Friday, December 2, 2016

One Man's Quest for Spiritual Fulfillment and the Rise of Islam in America

Editors Note: I first wrote about Alexander Russell Webb and his work to bring Islam to the United States back in 2009 for the Register Star and later expanded on the subject in 2012 for Columbia County History and Heritage magazine. The following is adapted from the latter. I felt in the current climate of Islamophobia it was worth highlighting the nation's historical view of that religion and of the man who helped spread its message at the turn of the century. 

Alexander Russell Webb felt the sun on his face and listened to the birds chirping, glad to be out of Sunday school. Even then, just a young boy, he felt closer to God out of doors than in the stuffy confines of the church.

This restlessness of both body and spirit would lead Webb from Hudson, New York, where he was born in 1846, to Chicago, the frontier towns of Missouri, and later to more exotic locales. It would also take him on a spiritual journey from his staid Presbyterian upbringing to a total embrace of Islam, which he would help spread across America. And although he may not have known it, the city of his birth, by dint of time and place, may have planted the seeds that led him to his faith.

As a youth he was not inclined toward religion and by his twenties had completely given up on the church and was a self-proclaimed “materialist” whose only compass was the Golden Rule: do unto others as you would have them do unto you.

Hudson, N.Y. about the time Webb was born there.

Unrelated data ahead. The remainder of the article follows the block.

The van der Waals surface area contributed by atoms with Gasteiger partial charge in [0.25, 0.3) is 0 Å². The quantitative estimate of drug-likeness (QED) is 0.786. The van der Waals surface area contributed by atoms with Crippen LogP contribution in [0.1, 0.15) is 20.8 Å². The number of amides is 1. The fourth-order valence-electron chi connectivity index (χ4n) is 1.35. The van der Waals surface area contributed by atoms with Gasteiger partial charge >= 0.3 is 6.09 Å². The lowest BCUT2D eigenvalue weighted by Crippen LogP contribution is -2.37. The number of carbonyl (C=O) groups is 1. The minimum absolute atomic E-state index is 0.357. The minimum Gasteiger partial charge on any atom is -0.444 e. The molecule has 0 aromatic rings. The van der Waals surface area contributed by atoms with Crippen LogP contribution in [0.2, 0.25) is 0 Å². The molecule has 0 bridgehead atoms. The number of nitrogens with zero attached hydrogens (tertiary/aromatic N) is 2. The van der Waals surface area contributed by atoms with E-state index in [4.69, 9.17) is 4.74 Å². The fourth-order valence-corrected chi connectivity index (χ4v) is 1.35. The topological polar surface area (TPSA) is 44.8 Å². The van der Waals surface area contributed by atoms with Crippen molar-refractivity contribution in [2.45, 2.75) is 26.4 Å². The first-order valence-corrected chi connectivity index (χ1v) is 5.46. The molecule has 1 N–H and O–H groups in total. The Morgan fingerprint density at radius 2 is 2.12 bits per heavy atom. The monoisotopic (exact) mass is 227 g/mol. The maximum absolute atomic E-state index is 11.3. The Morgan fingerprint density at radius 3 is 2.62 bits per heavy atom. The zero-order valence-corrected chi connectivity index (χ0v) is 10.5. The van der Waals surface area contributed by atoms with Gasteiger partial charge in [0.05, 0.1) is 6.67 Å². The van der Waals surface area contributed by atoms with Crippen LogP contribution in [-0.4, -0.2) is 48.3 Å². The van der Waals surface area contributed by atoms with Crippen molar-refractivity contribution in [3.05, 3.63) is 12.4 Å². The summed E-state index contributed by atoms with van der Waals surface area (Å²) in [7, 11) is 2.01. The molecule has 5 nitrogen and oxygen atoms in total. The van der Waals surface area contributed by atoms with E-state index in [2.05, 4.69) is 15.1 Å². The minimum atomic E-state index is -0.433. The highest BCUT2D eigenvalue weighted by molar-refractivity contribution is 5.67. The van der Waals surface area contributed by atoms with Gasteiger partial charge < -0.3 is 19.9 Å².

His break with the church apparently came after the loss of his first wife and destruction of his jewelry business in the Great Chicago Fire of 1871. Webb had moved to the city after graduating from Claverack College. Webb, like so many other young men of his generation, had left the East and headed to the wild and bustling cities of the Midwest to seek his fortune. 

After the fire he moved to New York City before again returning to Chicago where he eventually made enough money to buy a small newspaper, the Unionville Republican, located in Unionville, Mo. Webb’s journalistic interests were likely due to his father’s influence. Alexander Nelson Webb had been the editor of the Hudson Daily Star for years. 

The younger Webb would eventually find himself drawn to a spiritual life and sought this out by reading such writers and philosophers as John Stuart Mill, Immanuel Kant, Georg Wilhelm Friedrich Hegel and Aldous Huxley. Webb found their theories, explanations and conclusions on spirituality wanting. His studies of Buddhism, Theosophy and Christianity likewise left him feeling unfulfilled.

While working as the editor of the Missouri Republican in St. Louis, Webb began corresponding with Hazrat Mirza Ghulam Ahmad, the founder of a Muslim community in India. There is some dispute on when exactly Webb converted, but by the late 1880s when Webb was consul general to Manilla, in the Philippines, he was publicly calling himself a Muslim and corresponding with a number of Islamic scholars in India.

President Grover Cleveland appointed Webb to the position as consul in 1887 during Cleveland’s first administration. Webb left the job five years later to travel in India in order to further study Islam. His second wife, Ella, and their three children went with him. 

Webb would later say of his conversion that it “was not the result of misguided sentiment, blind credulity, or sudden emotional impulse, but it was born of earnest, honest, persistent, unprejudiced study and investigation and an intense desire to know the truth.” He believed that Islam was “the best and only system adapted to the spiritual needs of the humanity.”